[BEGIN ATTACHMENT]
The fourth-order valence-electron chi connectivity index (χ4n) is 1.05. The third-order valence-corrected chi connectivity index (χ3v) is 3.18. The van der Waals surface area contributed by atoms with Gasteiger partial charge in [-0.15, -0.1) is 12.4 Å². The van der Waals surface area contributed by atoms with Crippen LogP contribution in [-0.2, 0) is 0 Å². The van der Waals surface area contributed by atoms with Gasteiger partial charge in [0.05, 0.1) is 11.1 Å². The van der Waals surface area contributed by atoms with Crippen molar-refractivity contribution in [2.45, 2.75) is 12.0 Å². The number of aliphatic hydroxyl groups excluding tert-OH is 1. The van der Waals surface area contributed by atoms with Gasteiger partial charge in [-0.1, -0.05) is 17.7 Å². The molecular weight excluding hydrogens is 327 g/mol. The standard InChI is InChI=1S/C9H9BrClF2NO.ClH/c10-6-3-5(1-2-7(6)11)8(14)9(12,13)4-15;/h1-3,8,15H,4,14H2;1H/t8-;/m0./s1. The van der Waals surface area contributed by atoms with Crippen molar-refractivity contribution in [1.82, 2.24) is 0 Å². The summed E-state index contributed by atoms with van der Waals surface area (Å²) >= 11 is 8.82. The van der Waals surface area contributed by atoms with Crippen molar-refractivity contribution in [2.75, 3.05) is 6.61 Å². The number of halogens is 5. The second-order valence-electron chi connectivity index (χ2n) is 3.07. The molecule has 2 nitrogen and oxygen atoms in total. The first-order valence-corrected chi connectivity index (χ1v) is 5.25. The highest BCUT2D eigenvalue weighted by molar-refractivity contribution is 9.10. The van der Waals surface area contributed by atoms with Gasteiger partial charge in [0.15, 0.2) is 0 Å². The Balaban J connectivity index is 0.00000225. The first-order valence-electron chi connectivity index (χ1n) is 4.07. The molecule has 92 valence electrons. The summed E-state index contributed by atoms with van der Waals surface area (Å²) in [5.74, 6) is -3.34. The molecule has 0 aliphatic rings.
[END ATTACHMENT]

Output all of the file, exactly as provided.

The fourth-order valence-electron chi connectivity index (χ4n) is 1.05. The third-order valence-corrected chi connectivity index (χ3v) is 3.18. The van der Waals surface area contributed by atoms with Gasteiger partial charge in [-0.15, -0.1) is 12.4 Å². The van der Waals surface area contributed by atoms with Crippen LogP contribution in [-0.2, 0) is 0 Å². The van der Waals surface area contributed by atoms with Gasteiger partial charge in [0.05, 0.1) is 11.1 Å². The van der Waals surface area contributed by atoms with Crippen molar-refractivity contribution in [2.45, 2.75) is 12.0 Å². The number of aliphatic hydroxyl groups excluding tert-OH is 1. The van der Waals surface area contributed by atoms with Gasteiger partial charge in [-0.1, -0.05) is 17.7 Å². The molecular weight excluding hydrogens is 327 g/mol. The standard InChI is InChI=1S/C9H9BrClF2NO.ClH/c10-6-3-5(1-2-7(6)11)8(14)9(12,13)4-15;/h1-3,8,15H,4,14H2;1H/t8-;/m0./s1. The van der Waals surface area contributed by atoms with Crippen molar-refractivity contribution in [1.82, 2.24) is 0 Å². The summed E-state index contributed by atoms with van der Waals surface area (Å²) >= 11 is 8.82. The van der Waals surface area contributed by atoms with Crippen molar-refractivity contribution in [2.75, 3.05) is 6.61 Å². The number of halogens is 5. The second-order valence-electron chi connectivity index (χ2n) is 3.07. The molecule has 2 nitrogen and oxygen atoms in total. The first-order valence-corrected chi connectivity index (χ1v) is 5.25. The highest BCUT2D eigenvalue weighted by molar-refractivity contribution is 9.10. The van der Waals surface area contributed by atoms with Gasteiger partial charge in [0.15, 0.2) is 0 Å². The Balaban J connectivity index is 0.00000225. The first-order valence-electron chi connectivity index (χ1n) is 4.07. The molecule has 92 valence electrons. The summed E-state index contributed by atoms with van der Waals surface area (Å²) in [5.74, 6) is -3.34. The molecule has 0 aliphatic rings.